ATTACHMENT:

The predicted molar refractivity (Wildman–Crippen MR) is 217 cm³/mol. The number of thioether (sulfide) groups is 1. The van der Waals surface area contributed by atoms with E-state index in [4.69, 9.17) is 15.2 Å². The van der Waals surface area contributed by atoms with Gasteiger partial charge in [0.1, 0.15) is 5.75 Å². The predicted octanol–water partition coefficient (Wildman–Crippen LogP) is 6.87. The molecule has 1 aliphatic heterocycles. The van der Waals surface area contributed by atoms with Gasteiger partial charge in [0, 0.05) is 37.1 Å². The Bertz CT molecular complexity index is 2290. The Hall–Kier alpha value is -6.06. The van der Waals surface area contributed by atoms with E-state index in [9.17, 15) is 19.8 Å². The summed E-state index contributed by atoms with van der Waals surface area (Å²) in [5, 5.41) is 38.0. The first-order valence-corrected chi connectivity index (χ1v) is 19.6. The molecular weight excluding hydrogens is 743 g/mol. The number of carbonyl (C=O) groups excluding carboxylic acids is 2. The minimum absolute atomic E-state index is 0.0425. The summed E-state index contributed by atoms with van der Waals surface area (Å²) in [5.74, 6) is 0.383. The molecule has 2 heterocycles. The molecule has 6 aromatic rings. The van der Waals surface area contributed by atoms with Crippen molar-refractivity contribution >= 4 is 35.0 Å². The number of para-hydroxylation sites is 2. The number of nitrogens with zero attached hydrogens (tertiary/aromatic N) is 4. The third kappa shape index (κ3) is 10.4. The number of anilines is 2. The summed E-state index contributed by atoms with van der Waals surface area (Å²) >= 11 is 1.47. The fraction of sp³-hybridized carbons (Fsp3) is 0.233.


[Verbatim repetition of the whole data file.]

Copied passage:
The predicted molar refractivity (Wildman–Crippen MR) is 217 cm³/mol. The number of thioether (sulfide) groups is 1. The van der Waals surface area contributed by atoms with E-state index in [4.69, 9.17) is 15.2 Å². The van der Waals surface area contributed by atoms with Gasteiger partial charge in [0.1, 0.15) is 5.75 Å². The predicted octanol–water partition coefficient (Wildman–Crippen LogP) is 6.87. The molecule has 1 aliphatic heterocycles. The van der Waals surface area contributed by atoms with Gasteiger partial charge in [0, 0.05) is 37.1 Å². The Bertz CT molecular complexity index is 2290. The Hall–Kier alpha value is -6.06. The van der Waals surface area contributed by atoms with E-state index in [9.17, 15) is 19.8 Å². The summed E-state index contributed by atoms with van der Waals surface area (Å²) in [5, 5.41) is 38.0. The first-order valence-corrected chi connectivity index (χ1v) is 19.6. The molecular weight excluding hydrogens is 743 g/mol. The number of carbonyl (C=O) groups excluding carboxylic acids is 2. The minimum absolute atomic E-state index is 0.0425. The summed E-state index contributed by atoms with van der Waals surface area (Å²) in [5.74, 6) is 0.383. The molecule has 2 heterocycles. The molecule has 6 aromatic rings. The van der Waals surface area contributed by atoms with Crippen molar-refractivity contribution >= 4 is 35.0 Å². The number of para-hydroxylation sites is 2. The number of nitrogens with zero attached hydrogens (tertiary/aromatic N) is 4. The third kappa shape index (κ3) is 10.4. The number of anilines is 2. The summed E-state index contributed by atoms with van der Waals surface area (Å²) >= 11 is 1.47. The fraction of sp³-hybridized carbons (Fsp3) is 0.233.